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PRI's Environmental News Magazine

Organic Gardening With Evelyn Tully Costa: Love Bugs

Air Date: Week of June 28, 1996

Steve Curwood speaks with Living on Earth's resident organic garden expert Evelyn Tully Costa about ways to use insects to your advantage, such as using helpful bugs to get rid of the pesky ones in your garden.

Transcript

CURWOOD: It's them! They creep, they crawl, they fly, they slime, they chew, they suck, nibble, devour, they never give up!

(Soundtrack continues with gunshots, a man yelling: Get the antennae! Get the antennae! Bang! Bang!)

CURWOOD: Bugs swarming all over our carefully created gardens, destroying months of hard work and our food! Could we control these toxic hordes without toxic chemicals or John Wayne?

(Soundtrack continues; a giant bug wails and bites the dust)

CURWOOD: With us now from Brooklyn to answer that question is Living on Earth's organic gardening commentator Evelyn Tully Costa. Welcome, Evelyn.

TULLY COSTA: Hey, Steve. Sounds like you have a little trouble up there in your garden. Whats eatin ya?

CURWOOD: Oho, that's not funny, Evelyn. My plants are in, I'm watering, mulching, I've loaded the soil with lots of organic matter. The roses are blooming, my tomatoes and cucumbers look wonderful, they're sending flowers -- but I've got this small problem. In fact thousands of them. I'm sharing my vegetables and flowers with lots of ravenous bugs and my garden's the main course!

TULLY COSTA: Okay. Okay, Steve, calm down. Its true, its true. Insects are our number one competitors on this planet. They eat our food, they eat our clothing, our houses and us. They even give us terrible diseases. I'm not saying we should ignore bugs, but before we reach for all those toxic chemicals and the machine guns, please be careful that the cure isn't worse than the problem.

CURWOOD: Yeah, right, that's all well and good. But come on, what about those sap-sucking aphids that are out there destroying my tomatoes right now!

TULLY COSTA: Okay, all right, so now its personal, I understand. Why don't you take the divide and conquer approach to pest management instead of the slash and burn? After all there's some one percent of those bugs are pests, and the rest, that's 99%, we can use those to eat up the bad guys. So why don't we start with the aphids since they've started with your tomatoes?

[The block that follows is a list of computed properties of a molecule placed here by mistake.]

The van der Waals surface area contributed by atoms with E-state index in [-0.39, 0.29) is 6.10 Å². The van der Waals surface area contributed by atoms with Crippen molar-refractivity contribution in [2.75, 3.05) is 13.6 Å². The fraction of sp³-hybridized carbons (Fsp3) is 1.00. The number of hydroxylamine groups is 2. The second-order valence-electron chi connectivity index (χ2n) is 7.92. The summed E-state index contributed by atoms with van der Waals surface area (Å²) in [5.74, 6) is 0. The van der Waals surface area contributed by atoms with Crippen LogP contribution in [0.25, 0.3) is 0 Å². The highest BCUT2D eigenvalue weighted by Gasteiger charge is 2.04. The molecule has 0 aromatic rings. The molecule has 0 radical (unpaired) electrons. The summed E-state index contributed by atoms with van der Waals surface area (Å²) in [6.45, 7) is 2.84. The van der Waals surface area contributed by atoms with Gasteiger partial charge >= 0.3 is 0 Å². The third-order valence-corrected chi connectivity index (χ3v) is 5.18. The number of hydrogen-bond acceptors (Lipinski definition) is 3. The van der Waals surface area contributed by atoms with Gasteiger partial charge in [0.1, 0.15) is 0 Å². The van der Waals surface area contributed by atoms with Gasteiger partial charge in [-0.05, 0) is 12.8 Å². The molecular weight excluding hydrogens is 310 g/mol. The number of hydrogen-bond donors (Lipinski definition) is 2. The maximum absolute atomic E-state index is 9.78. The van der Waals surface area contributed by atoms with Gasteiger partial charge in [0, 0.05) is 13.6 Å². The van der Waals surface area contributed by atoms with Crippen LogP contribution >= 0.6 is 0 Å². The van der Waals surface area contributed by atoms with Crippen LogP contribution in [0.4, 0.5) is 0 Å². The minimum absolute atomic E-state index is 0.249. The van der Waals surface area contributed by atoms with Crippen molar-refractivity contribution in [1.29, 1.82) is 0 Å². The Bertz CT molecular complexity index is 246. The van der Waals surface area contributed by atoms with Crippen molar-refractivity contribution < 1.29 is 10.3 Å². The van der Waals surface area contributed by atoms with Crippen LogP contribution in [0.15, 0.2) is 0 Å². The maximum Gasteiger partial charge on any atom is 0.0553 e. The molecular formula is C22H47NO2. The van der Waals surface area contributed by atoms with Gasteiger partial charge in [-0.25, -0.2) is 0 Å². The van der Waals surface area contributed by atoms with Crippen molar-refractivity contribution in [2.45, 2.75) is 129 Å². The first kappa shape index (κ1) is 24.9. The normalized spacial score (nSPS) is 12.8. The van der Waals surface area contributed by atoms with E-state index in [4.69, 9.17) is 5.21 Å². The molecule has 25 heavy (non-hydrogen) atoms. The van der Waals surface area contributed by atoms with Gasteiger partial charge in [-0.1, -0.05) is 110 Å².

CURWOOD: Yes!

TULLY COSTA: These sucking, clustering little bugs are definitely a major problem throughout most of North America, so our listeners will be familiar with these guys. Now wherever you have aphids you have ants, because they are involved in this kind of weird but very fascinating relationship, okay. Aphids produce this sweet sticky nectar called honeydew, which ants love to drink. And in exchange for this fruit juice the ants herd the aphids around and protect them. So in a way, aphids are cows for ants and ants are cowboys for aphids. So the idea is to divert the ants from the aphids and leave the aphids vulnerable to other critters. So you got to put coffee grinds around the base of plants to keep the ants away from their dairy herd. Now once the aphids are left unprotected, all sorts of other critters who dine on them will move in and serve themselves.

CURWOOD: Aah -- so let me get this straight. Its like, you know, the ants are the enforcers in the neighborhood. They have this protection thing with these aphids, they get all of their juice. And if we can, like, scare them off then, hey, the aphids are vulnerable and they won't eat my tomato plants, huh?

TULLY COSTA: Yeah. I mean the trick is, with all of this using natural controls to keep your garden in shape is to lure the good guys, we're calling beneficials, to feed on the bad guys, we're calling pests. Now for example ladybugs which everyone's heard of and wants in their garden, their favorite snack happens to be those nice, soft, juicy aphids.

CURWOOD: Yes!